How To Be Frugal Without Being Cheap

Are you confused about the differences between frugal vs cheap?

Do you get frustrated by what other people around you think being frugal is when you are trying your best to stretch your money and make ends meet?

As a frugal person I deeply dislike people thinking I am cheap.

The problem is I do have some sympathy for those wanting to know the difference between frugal and thrifty and cheap.

Because for a long time I didn’t understand either.

My Cheap And Frugal History

I started my adult life being on welfare benefits as a teenage single mum. I couldn’t afford to be choosy, indeed I couldn’t afford much full stop.

I had to find ways to save money but I wasn’t very good at it.

Result being my 18 month daughter only had 3 sets of day clothes until I got my first credit card and maxed it immediately on clothes for both of us.

I didn’t consider the frugal vs cheap question for many years as I was just focused on living paycheck to paycheck and trying not to go into more debt.

I’m going to be honest, for a long time I probably took on some of the qualities of a cheap person. There I admit it – I was cheap!

Not deliberately, not because deep down I have a cheap personality.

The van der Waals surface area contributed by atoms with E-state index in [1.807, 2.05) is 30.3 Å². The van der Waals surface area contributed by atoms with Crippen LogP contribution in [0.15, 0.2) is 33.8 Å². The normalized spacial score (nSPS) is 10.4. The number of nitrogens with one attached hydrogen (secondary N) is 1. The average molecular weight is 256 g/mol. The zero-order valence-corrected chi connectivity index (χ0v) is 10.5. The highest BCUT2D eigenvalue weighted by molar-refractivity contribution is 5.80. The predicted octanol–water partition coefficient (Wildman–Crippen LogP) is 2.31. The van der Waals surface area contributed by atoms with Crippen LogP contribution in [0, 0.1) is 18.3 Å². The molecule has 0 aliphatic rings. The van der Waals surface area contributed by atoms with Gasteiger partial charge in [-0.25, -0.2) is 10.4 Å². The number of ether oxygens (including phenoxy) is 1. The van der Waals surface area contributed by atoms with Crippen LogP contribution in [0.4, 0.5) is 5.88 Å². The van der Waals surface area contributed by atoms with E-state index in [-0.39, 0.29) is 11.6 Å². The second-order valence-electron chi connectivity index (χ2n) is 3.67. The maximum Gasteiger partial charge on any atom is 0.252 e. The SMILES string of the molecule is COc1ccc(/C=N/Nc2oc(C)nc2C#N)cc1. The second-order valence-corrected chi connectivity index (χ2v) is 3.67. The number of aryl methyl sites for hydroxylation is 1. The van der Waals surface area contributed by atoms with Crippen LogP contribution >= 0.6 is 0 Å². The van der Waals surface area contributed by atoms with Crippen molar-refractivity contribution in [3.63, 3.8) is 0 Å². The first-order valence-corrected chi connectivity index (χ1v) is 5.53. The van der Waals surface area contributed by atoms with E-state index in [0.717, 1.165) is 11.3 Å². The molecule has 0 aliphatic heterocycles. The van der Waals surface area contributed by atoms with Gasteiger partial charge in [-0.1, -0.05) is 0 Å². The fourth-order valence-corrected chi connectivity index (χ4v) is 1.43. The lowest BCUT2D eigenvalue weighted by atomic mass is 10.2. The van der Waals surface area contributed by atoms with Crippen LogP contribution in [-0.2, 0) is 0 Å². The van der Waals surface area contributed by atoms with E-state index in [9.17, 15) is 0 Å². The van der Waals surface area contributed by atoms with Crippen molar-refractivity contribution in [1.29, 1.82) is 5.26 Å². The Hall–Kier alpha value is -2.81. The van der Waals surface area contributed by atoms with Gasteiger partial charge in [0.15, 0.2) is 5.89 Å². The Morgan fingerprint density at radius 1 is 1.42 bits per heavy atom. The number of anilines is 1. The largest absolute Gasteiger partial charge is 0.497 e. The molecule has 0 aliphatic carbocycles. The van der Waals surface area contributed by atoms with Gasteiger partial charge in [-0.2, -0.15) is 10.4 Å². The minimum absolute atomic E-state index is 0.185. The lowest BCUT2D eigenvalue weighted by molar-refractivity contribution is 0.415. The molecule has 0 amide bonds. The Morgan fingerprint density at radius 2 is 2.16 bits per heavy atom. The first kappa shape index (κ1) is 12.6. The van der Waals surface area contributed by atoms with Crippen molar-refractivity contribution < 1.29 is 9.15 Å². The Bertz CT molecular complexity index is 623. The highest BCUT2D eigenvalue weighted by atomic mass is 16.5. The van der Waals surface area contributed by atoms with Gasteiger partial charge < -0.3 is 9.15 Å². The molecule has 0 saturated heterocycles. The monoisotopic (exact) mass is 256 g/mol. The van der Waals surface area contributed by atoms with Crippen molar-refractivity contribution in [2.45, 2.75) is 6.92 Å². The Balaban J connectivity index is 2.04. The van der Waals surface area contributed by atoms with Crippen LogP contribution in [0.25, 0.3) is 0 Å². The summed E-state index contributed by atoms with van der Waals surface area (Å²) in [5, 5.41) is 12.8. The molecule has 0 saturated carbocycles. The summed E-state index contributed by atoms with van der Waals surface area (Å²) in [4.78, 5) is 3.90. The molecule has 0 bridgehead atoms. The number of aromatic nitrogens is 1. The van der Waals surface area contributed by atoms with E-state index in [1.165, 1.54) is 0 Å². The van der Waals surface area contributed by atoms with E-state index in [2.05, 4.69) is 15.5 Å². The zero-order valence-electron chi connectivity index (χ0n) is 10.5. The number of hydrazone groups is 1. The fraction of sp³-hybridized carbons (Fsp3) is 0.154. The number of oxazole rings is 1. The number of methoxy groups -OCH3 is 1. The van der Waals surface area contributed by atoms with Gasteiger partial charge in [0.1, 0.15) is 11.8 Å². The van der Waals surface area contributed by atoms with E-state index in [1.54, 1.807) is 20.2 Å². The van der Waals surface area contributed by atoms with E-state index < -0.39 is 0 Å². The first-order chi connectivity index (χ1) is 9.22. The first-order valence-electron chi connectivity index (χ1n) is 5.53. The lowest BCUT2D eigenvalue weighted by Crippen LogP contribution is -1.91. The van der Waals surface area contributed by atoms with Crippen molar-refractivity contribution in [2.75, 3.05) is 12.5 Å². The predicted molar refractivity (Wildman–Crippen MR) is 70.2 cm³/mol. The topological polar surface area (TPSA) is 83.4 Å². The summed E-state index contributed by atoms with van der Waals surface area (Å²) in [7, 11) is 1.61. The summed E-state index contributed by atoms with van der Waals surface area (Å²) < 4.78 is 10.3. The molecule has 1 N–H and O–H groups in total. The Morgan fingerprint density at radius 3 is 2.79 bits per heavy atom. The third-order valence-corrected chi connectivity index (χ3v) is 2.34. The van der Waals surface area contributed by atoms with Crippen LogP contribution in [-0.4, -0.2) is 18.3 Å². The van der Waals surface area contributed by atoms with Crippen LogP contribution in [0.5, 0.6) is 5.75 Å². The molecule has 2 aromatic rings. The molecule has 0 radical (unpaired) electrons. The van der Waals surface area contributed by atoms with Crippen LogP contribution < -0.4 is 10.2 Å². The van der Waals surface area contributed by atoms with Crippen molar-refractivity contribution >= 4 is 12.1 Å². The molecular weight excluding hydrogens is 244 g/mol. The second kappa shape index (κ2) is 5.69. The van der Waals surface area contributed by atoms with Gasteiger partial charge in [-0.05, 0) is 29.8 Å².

No, more because I was so focused on saving money that I lost sight of the line that is drawn between frugal and cheap.

I was trying to save as much money as possible, just because.

My sole focus became on saving every penny and I ignored the impact it might have around me. I had no long term goal for that money.

And one day I realized I had stepped over the frugal vs cheap line and was firmly in the cheap personality camp.

That was not a good day.

How To Be Frugal Without Being Cheap

  1. Be really clear about your goals
  2. Understand what you are doing and why
  3. Be aware of how your decisions could impact others
  4. Take steps to minimize your impact on others by tweaking frugal decisions
  5. Save for the right reason
  6. Don’t penny pinch for pinching’s sake
  7. Save for your goals
  8. Aim for your goals and achieve them, frugally
  9. Don’t be frugal at the expense of others

What Are The Traits Of A Frugal Person?

A frugal person almost always has purpose for their frugal ways. Their purpose might be just to make it through the month without relying on their credit card.

Alternatively their purpose may well be more long term. They may want to live on one income and have a stay at home parent for their children.

They may be drawn to the idea of old fashioned living and it’s more traditional way of life.

They may want to tread lightly on our planet and use natures’ resources sparingly.

Or perhaps they are saving hard for their future, so they have choices about where they live, work and play.

Frugal people develop a frugal mindset that helps them stay the course.

They know that living below their means is the way to achieve their goals.

I am proud to be frugal now. Frugal living has been instrumental in enabling me to save enough money to retire early.